Researchers at Abnormal Security have identified a specific BEC scammer group targeting university staff in new payroll diversion attacks. Called Chiffon Herring, the group has been active since March and mainly targets local school districts and universities in the U.S.

The scammers are likely located in Nigeria and South Africa.

Setting the hook to divert funds

  • The general structure of an attack from this group is similar to many other payroll diversion attacks.
  • As part of the attack, the attackers pose as non-executive employees, such as teachers and professors, and send emails to the department head at a university or office staff at a school district.
  • The emails indicate that the impersonated teacher has recently changed to new banks and needs to update their direct deposit information. To create a sense of urgency, the email also mentions that the previous account will become inactive before the next payday.
  • In addition to spoofing teacher email addresses, the analysis reveals that Chiffon Herring also leverages GoDaddy infrastructure to send the attacks. 

Green Dot Bank used to divert funds

  • In almost all of these attacks, Chiffon Herring provides banking details of Green Dot Bank to redirect the funds.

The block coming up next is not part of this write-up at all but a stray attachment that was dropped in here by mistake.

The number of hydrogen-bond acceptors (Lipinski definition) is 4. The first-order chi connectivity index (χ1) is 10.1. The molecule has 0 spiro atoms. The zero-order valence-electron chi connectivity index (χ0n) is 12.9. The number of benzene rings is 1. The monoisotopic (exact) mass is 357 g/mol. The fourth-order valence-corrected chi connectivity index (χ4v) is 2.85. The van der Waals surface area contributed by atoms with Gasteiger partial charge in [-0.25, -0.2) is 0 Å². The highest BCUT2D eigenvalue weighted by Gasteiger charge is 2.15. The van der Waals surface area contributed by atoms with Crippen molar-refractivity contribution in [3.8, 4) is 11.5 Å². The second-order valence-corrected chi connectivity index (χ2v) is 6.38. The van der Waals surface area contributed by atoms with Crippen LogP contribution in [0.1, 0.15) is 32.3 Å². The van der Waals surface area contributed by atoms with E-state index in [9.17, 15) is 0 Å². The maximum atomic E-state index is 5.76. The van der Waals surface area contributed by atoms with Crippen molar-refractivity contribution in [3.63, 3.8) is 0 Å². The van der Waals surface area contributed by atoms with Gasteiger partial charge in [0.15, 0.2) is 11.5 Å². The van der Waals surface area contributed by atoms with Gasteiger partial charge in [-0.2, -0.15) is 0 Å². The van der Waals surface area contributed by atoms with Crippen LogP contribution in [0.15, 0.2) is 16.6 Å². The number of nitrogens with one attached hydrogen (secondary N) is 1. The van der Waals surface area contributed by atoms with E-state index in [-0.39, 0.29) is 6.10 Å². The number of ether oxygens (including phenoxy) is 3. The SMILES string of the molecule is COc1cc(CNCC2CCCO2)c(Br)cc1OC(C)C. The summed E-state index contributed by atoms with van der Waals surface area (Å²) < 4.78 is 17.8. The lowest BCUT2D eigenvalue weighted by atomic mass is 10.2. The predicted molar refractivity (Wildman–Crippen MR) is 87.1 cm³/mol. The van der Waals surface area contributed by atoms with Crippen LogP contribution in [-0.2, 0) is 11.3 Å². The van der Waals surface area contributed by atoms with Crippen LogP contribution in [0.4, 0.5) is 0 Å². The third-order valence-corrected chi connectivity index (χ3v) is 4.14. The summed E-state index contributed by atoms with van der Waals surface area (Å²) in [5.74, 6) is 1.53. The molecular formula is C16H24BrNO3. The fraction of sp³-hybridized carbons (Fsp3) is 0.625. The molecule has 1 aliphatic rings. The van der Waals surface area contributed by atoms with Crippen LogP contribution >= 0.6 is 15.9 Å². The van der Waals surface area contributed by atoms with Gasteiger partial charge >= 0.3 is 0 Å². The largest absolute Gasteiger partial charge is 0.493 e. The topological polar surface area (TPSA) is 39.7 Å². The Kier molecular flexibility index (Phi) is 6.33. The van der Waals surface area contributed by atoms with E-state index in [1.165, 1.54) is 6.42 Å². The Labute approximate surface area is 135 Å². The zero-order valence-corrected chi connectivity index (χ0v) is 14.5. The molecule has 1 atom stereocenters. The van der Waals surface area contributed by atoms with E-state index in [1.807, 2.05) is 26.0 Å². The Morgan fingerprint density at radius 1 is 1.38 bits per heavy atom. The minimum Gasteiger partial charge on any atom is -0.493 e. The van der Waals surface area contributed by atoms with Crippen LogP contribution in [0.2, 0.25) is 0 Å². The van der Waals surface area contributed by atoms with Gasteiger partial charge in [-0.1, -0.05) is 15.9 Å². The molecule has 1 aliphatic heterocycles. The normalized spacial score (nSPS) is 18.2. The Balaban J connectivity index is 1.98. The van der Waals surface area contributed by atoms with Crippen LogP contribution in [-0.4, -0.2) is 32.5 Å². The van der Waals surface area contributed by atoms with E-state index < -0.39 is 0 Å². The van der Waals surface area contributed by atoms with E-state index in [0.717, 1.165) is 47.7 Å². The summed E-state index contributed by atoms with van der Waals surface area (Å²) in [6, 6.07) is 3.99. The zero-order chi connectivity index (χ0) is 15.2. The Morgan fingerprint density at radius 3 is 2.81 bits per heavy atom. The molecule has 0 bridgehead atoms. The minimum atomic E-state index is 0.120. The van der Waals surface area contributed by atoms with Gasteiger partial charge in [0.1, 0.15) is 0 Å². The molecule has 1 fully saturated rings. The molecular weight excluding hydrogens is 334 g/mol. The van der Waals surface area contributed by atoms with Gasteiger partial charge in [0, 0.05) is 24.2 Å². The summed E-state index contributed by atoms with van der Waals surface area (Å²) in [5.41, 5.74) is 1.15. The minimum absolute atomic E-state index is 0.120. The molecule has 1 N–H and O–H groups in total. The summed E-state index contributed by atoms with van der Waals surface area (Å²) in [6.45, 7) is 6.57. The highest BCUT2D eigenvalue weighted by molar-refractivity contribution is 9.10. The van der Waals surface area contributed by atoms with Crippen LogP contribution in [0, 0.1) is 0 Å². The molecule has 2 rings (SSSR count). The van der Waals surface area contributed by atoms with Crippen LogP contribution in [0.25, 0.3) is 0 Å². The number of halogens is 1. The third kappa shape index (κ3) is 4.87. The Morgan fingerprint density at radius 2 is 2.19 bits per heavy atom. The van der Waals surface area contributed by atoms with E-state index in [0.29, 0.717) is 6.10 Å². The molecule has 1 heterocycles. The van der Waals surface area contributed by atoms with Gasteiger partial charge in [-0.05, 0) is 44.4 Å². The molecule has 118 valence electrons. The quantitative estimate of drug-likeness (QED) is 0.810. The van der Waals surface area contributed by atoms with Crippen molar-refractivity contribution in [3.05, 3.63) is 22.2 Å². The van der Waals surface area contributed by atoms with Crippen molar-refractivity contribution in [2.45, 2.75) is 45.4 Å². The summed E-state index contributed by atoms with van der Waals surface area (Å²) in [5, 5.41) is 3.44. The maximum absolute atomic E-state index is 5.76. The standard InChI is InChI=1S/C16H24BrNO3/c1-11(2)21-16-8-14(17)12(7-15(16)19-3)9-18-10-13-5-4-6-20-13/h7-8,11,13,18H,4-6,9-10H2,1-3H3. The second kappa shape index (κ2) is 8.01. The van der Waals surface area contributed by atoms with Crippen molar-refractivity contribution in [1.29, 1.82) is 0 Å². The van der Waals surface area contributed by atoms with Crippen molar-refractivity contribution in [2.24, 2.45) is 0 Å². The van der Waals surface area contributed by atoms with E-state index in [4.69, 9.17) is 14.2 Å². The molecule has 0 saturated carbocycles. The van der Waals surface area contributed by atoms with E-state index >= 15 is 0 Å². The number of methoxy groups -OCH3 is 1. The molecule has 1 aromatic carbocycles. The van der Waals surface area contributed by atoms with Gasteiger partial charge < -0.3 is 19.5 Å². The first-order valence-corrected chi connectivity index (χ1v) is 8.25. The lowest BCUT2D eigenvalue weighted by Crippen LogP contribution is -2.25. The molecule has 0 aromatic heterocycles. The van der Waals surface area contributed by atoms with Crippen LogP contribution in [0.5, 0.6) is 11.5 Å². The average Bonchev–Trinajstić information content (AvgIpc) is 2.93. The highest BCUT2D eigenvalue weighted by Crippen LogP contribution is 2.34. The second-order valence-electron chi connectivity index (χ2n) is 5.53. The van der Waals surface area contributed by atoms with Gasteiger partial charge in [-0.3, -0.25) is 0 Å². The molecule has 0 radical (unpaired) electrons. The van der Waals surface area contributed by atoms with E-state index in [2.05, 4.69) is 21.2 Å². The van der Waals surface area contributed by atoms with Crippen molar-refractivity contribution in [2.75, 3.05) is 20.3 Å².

• The accounts under these banks are relatively easy to open and are mostly linked to prepaid cards. 
  • Prepaid cards are commonly used in payroll diversion attacks to receive direct deposits up to 48 hours before a payday. In this way, the threat actors can have access to diverted funds for several days before the targeted victim even realizes anything is wrong.

Staying safe

To ensure protection against payroll diversion attacks, it is important that all staff, especially those in finance and human resources, are trained to detect the signs of phishing attacks. Additionally, institutions and schools should also implement an email security solution to block malicious emails.
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